Latitude 38: January, 2015

Latitude 38, “the west’s leading sailing and marine magazine” published part 1 of the first year of our voyage in the January, 2015 print issue.  It’s available online here:


Benevento — Pacific Seacraft 40
The Massaro Family
The Other Latitude 38
(San Francisco)

It’s been more than 12,000 nautical miles since we — my husband Darold, our 10-year-old son Dante, and I — left San Francisco in late September 2013 for a two-year cruise. We sailed beneath the Golden Gate Bridge, turned left, and a little over a year later sailed under its sister bridge in Lisbon, Portugal — ‘the other latitude 38’.

During the first year of our cruise we rode out the remnants of hurricane Raymond in Mag Bay, dodged a tropical depression at Cabo San Lucas, rode the bucking bronco-like Papagayo winds of Central America, got beat up by the wind and waves off the Dominican Republic, encountered a nasty thunderstorm off North Carolina, and hid from hurricane Arthur in the Great Dismal Swamp in Virginia. Other than that, our cruise has been great fun.

Truth be told, while all of those weather events were fatiguing, we never felt unsafe. And the great experiences we’ve had have far outweighed the challenges, We love to look back at our photos to remember all of the amazing things that we’ve seen and people that we’ve met — some of whom will be friends for life. There is a great camaraderie among cruisers that makes traveling this way so much fun.

It took us a few weeks to cruise down the coast of California, and then we spent about six weeks cruising Mexico. We loved the Sea of Cortez and the Gold Coast of the mainland, and could easily have spent our two years just cruising in Mexico. But we wanted to see more, so we made tracks south.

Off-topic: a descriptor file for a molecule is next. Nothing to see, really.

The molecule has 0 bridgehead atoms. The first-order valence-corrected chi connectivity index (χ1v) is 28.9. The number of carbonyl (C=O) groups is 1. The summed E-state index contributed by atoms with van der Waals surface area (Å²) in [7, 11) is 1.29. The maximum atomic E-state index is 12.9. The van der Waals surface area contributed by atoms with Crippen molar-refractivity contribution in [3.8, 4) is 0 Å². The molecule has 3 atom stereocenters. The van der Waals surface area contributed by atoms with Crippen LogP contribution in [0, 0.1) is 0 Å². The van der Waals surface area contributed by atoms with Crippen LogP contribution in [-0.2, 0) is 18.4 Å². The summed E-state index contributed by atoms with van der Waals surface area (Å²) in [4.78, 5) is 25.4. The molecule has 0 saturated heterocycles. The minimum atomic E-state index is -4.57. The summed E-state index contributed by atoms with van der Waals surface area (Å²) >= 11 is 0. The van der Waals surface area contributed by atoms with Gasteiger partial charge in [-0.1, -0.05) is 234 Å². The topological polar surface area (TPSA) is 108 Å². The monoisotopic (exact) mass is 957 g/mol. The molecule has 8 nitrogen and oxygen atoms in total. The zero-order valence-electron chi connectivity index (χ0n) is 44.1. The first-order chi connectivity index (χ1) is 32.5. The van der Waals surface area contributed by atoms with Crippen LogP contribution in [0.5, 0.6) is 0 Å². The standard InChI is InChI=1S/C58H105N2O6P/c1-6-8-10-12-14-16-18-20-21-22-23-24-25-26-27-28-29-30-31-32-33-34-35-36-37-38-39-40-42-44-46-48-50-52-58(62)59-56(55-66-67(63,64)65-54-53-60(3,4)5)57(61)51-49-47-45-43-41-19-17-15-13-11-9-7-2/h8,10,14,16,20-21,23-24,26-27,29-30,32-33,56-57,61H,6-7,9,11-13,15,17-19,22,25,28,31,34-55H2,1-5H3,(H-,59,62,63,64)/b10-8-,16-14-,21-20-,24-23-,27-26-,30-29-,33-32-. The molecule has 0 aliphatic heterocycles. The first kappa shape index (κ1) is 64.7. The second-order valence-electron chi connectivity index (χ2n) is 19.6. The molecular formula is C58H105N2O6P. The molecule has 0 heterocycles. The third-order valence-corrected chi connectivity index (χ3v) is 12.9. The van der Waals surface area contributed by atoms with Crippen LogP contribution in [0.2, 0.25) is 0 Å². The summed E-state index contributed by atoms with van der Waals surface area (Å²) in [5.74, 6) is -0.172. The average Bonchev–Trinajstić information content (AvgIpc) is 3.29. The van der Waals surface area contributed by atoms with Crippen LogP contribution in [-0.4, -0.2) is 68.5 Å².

After a straight shot from Puerto Chiapas in southern Mexico, we transited the Panama Canal three months to the day after leaving San Francisco. The Canal is an engineering marvel. The experience of taking your own boat through it, along with a 900-foot container ship, will make you appreciate both the importance of world commerce and the relatively small size of your boat.

After transiting the Canal, we visited the San Blas Islands — which we still consider to be one of the major highlights of our cruise. The San Blas Islands are an archipelago of about 378 islands and cays, of which only 49 are inhabited. They are governed by the lovely Kuna Yala people.

Imagine the stereotypical vision you have of the Caribbean: azure seas, puffy white clouds dotting the sky, and islands with coconut palms and white sand beaches scattered everywhere. That’s the San Blas Islands. There is great snorkeling around the reefs, beautiful anchorages, and enough wind to keep the mosquitoes away and the wind generators spinning. Yet the islands are behind the reefs, so the seas whipped up by the constant 20-knot winter trades break on the windward side of the reef. The waters on the leeward side of the reefs are calm and protected.

We wore our bathing suits all day in the San Blas, and slept without any coverings at night. The temperature is so comfortable all the time! We anchored in 10 feet of water that was so clear that we could easily see that our anchor was set correctly. Although the islands are isolated, fresh supplies were delivered to our boat by Kunas in dugout canoes.

The trades continually charged our batteries and ran the watermaker, and there wasn’t any laundry to do. It was so nice it makes you wonder why anybody leaves! As it turns out, we met a few cruisers who have been on the hook in the San Blas for years — and have no intention of ever moving on.